Although the concert was described in the blurb as one “focusing on the legendary Tango composer Astor Piazzolla”, much of the first half featured the music of Peter Ludwig, a modern exponent of the tango both as composer and performer, the pianist in a duo called Tango Mortale, with ‘cellist Anja Lechner. The five tangos of his which 3 2 Tango presented during this concert were interesting and varied pieces, the composer preserving the traditional “fixed rhythm” of the dance while avoiding what a European reviewer called “the gloomy, depressive and low-spirited tangos which come from Argentina” – doubtless a sideswipe at the great Piazzolla and his imitators, here! For myself, I thought Ludwig’s music on the present showing itself lacked nothing in sultry expressiveness, though perhaps not as consistently dark-browed as Piazzolla’s, having more of an “emotion recollected in tranquility” feel to it. But, untrained though my ear might be in such things, I detected no marked “lurch into the mire of humanity” when, during the concert, Piazzolla’s music became the focus of our attention.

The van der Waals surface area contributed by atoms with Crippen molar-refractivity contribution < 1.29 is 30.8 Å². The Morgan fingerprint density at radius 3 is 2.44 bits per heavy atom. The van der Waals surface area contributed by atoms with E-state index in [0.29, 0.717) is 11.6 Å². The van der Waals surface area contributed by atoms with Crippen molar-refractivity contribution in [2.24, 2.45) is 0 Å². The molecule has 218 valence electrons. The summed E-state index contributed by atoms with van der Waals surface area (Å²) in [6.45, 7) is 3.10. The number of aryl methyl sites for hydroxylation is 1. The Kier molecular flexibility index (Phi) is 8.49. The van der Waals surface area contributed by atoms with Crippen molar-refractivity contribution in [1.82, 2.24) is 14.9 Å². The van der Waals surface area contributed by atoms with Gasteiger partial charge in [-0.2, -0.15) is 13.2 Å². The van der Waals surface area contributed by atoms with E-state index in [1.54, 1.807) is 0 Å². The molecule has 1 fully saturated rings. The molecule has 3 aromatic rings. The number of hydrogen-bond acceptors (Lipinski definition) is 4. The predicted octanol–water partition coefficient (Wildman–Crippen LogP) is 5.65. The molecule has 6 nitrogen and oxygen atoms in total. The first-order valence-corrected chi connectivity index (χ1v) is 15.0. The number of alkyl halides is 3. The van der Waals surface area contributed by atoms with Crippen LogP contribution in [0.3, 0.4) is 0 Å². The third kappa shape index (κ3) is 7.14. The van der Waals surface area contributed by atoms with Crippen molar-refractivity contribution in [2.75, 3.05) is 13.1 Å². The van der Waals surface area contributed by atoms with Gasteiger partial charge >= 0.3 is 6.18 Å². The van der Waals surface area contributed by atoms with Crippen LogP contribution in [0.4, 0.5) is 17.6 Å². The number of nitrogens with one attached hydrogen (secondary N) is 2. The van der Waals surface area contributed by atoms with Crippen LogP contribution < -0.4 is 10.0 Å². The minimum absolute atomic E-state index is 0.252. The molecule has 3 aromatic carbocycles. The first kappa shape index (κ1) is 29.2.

The concert began with Peter Ludwig’s Tango Triste – piano and violin evoking cool ambient spaces at the very start, into which Brenton Veitch’s ‘cello poured the most sonorous of tones, a lovely beginning.  Slava Fainitski’s violin and Catherine McKay’s piano dug into the rhythms, adding snap and volatility, with some percussive help from Matt Collie – the mood swung readily throughout from full-blooded and heartfelt physical address to sombre and sultry withdrawal, with lovely string slides adding to the ambivalence of the atmosphere. The dancers joined in with the next tango, Casar der Hund, their movements quite “tight” and controlled, very “together” and with little open space explored in the way that I imagined tango dancers did (of course, I’m conscious of showing my limited knowledge of things, here!)……